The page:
i have windows 98 and my sound hasn't worked for over a month, i've had this computer for about 2 years and a half now and before my sound was blasting, and now there is no sound at all,i already checked my connections and they are all plugged in right; another thing,i have tried almost everything but the problem is also that when i click on the master volume it doesnt open, and the icon that's supposed to be at the lower right side its not there....please help..
This question was answered on January 15, 2003. Much of the information contained herein may have changed since posting.
Before troubleshooting the problem, it will be best to back up all personal files on your computer to floppy disks or other media.
These days, I have to wonder what may cause the most conventional of PC problems to occur in the first place, as machines and drives are so reliable, corrupt files don't occur as often as they used to In the interest of good practice, perform a virus scan on the PC.
Next, Download a copy of AdAware from Lavasoft.com or from Tucows.com Run it to see if there are any Spyware programs running on your PC Often, downloaded utilities can change settings within the operating system Remove the suggested programs, as something you downloaded may have caused problems, aside from potentially watching and reporting every move you make on the Internet.
Finally, we get down to actual operating system settings Click Start, choose "Control Panel", then "Multimedia" On the "Multimedia Properties" dialog box, select the "Audio" tab Check "Show volume control on taskbar" to show the volume icon.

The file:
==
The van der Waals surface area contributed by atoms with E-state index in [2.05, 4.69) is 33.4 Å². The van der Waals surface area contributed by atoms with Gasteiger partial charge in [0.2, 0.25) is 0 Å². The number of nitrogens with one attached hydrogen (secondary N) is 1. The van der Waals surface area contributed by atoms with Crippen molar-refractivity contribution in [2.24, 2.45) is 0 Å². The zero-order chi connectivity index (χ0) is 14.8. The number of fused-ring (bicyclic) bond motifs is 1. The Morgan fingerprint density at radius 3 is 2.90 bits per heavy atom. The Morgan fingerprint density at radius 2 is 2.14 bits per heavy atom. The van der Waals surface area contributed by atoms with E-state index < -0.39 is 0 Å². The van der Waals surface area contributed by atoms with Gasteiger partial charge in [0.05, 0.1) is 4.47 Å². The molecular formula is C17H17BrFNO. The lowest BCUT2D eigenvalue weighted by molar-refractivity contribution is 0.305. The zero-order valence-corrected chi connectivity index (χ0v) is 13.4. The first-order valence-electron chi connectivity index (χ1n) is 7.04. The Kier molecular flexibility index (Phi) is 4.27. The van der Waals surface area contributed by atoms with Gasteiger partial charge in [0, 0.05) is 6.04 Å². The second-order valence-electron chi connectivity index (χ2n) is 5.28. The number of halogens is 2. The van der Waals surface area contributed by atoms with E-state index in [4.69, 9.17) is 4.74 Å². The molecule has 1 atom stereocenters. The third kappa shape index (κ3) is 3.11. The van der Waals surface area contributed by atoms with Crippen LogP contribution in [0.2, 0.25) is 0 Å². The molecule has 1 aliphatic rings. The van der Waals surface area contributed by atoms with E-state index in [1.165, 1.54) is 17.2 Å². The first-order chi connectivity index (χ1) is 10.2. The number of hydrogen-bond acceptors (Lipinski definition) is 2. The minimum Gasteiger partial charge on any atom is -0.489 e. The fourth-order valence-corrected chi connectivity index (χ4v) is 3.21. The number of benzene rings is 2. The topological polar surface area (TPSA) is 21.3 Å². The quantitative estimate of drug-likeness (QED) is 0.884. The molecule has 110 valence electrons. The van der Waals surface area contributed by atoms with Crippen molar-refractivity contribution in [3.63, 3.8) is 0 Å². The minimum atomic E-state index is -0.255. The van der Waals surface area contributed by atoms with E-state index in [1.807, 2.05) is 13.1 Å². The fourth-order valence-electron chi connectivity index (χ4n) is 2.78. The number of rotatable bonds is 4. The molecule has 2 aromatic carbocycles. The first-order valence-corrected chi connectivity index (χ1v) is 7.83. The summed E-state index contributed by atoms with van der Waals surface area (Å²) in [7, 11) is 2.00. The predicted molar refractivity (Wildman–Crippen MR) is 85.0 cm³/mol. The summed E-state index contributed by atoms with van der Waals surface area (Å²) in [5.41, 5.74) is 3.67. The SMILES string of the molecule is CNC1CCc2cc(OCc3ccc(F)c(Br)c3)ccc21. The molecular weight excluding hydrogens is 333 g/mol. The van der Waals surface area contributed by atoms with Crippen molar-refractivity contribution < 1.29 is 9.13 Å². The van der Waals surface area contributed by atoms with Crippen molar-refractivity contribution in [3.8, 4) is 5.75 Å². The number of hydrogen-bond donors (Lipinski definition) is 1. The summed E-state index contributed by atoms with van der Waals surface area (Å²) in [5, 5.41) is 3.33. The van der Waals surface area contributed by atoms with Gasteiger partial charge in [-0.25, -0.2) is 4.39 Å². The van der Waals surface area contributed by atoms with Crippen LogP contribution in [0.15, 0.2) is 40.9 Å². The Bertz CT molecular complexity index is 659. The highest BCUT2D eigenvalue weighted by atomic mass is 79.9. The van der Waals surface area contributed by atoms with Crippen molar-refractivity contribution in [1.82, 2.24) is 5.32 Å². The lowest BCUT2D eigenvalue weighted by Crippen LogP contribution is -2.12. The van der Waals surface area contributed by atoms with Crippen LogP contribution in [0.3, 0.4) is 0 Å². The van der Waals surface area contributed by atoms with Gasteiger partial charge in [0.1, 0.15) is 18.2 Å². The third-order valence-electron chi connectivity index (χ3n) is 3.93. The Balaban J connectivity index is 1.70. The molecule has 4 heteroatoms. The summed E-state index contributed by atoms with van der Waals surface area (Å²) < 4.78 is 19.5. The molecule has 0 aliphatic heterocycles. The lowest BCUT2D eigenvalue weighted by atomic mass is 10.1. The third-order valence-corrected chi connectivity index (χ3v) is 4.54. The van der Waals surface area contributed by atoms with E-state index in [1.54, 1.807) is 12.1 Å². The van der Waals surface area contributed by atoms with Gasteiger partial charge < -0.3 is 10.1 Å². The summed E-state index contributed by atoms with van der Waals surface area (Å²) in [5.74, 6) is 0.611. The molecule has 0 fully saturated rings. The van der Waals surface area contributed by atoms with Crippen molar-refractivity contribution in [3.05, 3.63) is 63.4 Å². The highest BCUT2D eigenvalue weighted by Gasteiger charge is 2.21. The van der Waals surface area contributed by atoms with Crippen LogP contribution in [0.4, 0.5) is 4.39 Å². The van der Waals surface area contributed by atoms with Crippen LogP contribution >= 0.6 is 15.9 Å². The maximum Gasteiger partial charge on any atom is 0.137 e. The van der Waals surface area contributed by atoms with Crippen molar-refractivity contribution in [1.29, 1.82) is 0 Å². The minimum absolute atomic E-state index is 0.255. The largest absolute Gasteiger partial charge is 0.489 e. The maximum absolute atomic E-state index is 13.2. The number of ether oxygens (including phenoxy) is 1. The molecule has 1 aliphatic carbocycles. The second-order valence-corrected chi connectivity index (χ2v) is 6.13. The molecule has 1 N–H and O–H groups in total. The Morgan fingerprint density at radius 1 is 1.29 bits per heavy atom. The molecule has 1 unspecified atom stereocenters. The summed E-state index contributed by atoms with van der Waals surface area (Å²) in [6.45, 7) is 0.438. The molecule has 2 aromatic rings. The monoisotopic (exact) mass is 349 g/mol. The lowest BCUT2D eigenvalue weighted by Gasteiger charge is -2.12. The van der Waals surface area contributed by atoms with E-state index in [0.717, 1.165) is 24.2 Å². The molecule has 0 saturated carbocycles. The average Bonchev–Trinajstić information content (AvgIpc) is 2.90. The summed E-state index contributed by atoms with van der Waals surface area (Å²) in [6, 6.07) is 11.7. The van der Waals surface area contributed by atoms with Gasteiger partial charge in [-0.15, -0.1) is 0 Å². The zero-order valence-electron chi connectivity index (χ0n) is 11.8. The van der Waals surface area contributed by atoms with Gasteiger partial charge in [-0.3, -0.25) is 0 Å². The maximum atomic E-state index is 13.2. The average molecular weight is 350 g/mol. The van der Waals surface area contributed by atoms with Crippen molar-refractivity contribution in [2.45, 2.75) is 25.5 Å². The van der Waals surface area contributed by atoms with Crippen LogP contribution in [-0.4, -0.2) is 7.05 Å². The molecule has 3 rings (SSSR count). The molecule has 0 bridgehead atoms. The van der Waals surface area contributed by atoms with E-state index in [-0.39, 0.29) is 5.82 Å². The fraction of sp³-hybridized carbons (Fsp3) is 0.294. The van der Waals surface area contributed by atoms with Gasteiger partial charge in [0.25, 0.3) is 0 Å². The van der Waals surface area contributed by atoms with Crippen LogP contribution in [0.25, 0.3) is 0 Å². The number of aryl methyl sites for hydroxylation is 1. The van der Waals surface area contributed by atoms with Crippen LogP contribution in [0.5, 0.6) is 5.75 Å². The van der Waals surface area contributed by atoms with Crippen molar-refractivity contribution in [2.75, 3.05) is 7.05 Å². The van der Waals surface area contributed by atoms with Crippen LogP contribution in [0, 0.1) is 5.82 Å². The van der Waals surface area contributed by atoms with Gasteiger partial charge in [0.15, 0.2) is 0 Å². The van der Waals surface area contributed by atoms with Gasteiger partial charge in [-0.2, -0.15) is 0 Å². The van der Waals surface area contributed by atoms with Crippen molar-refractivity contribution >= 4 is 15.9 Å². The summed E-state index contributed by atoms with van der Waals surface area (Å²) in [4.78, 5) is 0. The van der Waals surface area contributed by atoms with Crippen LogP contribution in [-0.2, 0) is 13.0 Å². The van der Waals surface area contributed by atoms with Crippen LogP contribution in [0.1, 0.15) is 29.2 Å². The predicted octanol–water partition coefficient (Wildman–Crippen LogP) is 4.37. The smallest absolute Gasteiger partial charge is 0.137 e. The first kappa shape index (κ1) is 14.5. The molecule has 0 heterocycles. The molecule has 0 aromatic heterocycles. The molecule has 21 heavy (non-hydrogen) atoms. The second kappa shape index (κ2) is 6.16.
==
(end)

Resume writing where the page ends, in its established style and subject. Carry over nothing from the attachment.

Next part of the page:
If you still have no control over your audio, go back to the Control Panel, click the "system" Icon, then navigate to the Device manager Look for any yellow and black Event Icons, or red "X's" If there are, navigate to the following Microsoft page, which explains how to troubleshoot Device Manger conflicts and peripheral failures
You may need to reinstall the drivers for your sound card If that doesn't work, don't discount the possibility that your sound card may have gone bad Extensive software troubleshooting without results often point to hardware failures Start with being certain your sound card is firmly seated in its socket.
One last thing I have to ask; in all the sound card blasting you described, are you sure you didn’t blow out your speakers?
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Posted by Robert of Mesa Community College on January 15, 2003
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